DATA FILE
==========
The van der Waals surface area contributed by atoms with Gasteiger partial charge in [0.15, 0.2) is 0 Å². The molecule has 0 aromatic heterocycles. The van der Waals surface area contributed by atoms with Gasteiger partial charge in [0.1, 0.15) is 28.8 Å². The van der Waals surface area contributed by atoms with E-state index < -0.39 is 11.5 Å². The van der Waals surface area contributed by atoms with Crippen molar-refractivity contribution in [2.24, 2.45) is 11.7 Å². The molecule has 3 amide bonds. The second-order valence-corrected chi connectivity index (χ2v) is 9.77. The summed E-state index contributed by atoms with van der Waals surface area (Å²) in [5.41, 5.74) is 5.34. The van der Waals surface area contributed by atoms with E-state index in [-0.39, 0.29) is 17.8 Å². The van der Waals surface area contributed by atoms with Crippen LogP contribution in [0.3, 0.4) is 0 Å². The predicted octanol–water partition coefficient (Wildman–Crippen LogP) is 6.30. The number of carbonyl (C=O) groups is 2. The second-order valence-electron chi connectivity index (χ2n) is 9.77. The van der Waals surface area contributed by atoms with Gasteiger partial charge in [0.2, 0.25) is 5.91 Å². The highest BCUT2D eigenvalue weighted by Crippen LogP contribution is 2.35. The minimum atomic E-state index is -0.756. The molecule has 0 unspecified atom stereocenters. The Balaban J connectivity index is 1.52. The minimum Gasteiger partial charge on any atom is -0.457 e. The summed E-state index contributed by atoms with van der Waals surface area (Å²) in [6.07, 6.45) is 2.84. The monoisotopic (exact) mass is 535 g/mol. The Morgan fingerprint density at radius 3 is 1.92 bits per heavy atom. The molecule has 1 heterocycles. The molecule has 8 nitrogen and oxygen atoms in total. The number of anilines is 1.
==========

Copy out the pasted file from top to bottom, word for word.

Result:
The van der Waals surface area contributed by atoms with Gasteiger partial charge in [0.15, 0.2) is 0 Å². The molecule has 0 aromatic heterocycles. The van der Waals surface area contributed by atoms with Gasteiger partial charge in [0.1, 0.15) is 28.8 Å². The van der Waals surface area contributed by atoms with E-state index < -0.39 is 11.5 Å². The van der Waals surface area contributed by atoms with Crippen molar-refractivity contribution in [2.24, 2.45) is 11.7 Å². The molecule has 3 amide bonds. The second-order valence-corrected chi connectivity index (χ2v) is 9.77. The summed E-state index contributed by atoms with van der Waals surface area (Å²) in [5.41, 5.74) is 5.34. The van der Waals surface area contributed by atoms with E-state index in [-0.39, 0.29) is 17.8 Å². The van der Waals surface area contributed by atoms with Crippen LogP contribution in [0.3, 0.4) is 0 Å². The predicted octanol–water partition coefficient (Wildman–Crippen LogP) is 6.30. The number of carbonyl (C=O) groups is 2. The second-order valence-electron chi connectivity index (χ2n) is 9.77. The van der Waals surface area contributed by atoms with Gasteiger partial charge in [0.2, 0.25) is 5.91 Å². The highest BCUT2D eigenvalue weighted by Crippen LogP contribution is 2.35. The minimum atomic E-state index is -0.756. The molecule has 0 unspecified atom stereocenters. The Balaban J connectivity index is 1.52. The minimum Gasteiger partial charge on any atom is -0.457 e. The summed E-state index contributed by atoms with van der Waals surface area (Å²) in [6.07, 6.45) is 2.84. The monoisotopic (exact) mass is 535 g/mol. The Morgan fingerprint density at radius 3 is 1.92 bits per heavy atom. The molecule has 1 heterocycles. The molecule has 8 nitrogen and oxygen atoms in total. The number of anilines is 1.